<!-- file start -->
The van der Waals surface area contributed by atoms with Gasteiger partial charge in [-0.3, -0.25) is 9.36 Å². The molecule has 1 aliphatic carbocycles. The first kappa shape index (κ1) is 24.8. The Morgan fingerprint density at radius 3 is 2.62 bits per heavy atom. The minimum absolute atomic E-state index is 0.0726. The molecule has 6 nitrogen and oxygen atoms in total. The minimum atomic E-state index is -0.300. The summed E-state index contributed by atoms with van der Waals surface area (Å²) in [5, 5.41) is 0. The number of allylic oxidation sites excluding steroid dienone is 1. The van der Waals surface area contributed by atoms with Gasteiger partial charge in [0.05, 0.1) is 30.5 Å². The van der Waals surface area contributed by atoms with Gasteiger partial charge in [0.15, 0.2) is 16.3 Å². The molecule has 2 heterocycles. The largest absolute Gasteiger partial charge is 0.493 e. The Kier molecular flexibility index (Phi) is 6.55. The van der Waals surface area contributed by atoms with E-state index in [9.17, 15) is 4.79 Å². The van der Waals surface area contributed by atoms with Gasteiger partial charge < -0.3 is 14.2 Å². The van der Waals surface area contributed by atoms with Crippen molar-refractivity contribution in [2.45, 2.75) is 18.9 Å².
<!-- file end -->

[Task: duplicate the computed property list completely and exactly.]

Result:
The van der Waals surface area contributed by atoms with Gasteiger partial charge in [-0.3, -0.25) is 9.36 Å². The molecule has 1 aliphatic carbocycles. The first kappa shape index (κ1) is 24.8. The Morgan fingerprint density at radius 3 is 2.62 bits per heavy atom. The minimum absolute atomic E-state index is 0.0726. The molecule has 6 nitrogen and oxygen atoms in total. The minimum atomic E-state index is -0.300. The summed E-state index contributed by atoms with van der Waals surface area (Å²) in [5, 5.41) is 0. The number of allylic oxidation sites excluding steroid dienone is 1. The van der Waals surface area contributed by atoms with Gasteiger partial charge in [0.05, 0.1) is 30.5 Å². The van der Waals surface area contributed by atoms with Gasteiger partial charge in [0.15, 0.2) is 16.3 Å². The molecule has 2 heterocycles. The largest absolute Gasteiger partial charge is 0.493 e. The Kier molecular flexibility index (Phi) is 6.55. The van der Waals surface area contributed by atoms with E-state index in [9.17, 15) is 4.79 Å². The van der Waals surface area contributed by atoms with Gasteiger partial charge < -0.3 is 14.2 Å². The van der Waals surface area contributed by atoms with Crippen molar-refractivity contribution in [2.45, 2.75) is 18.9 Å².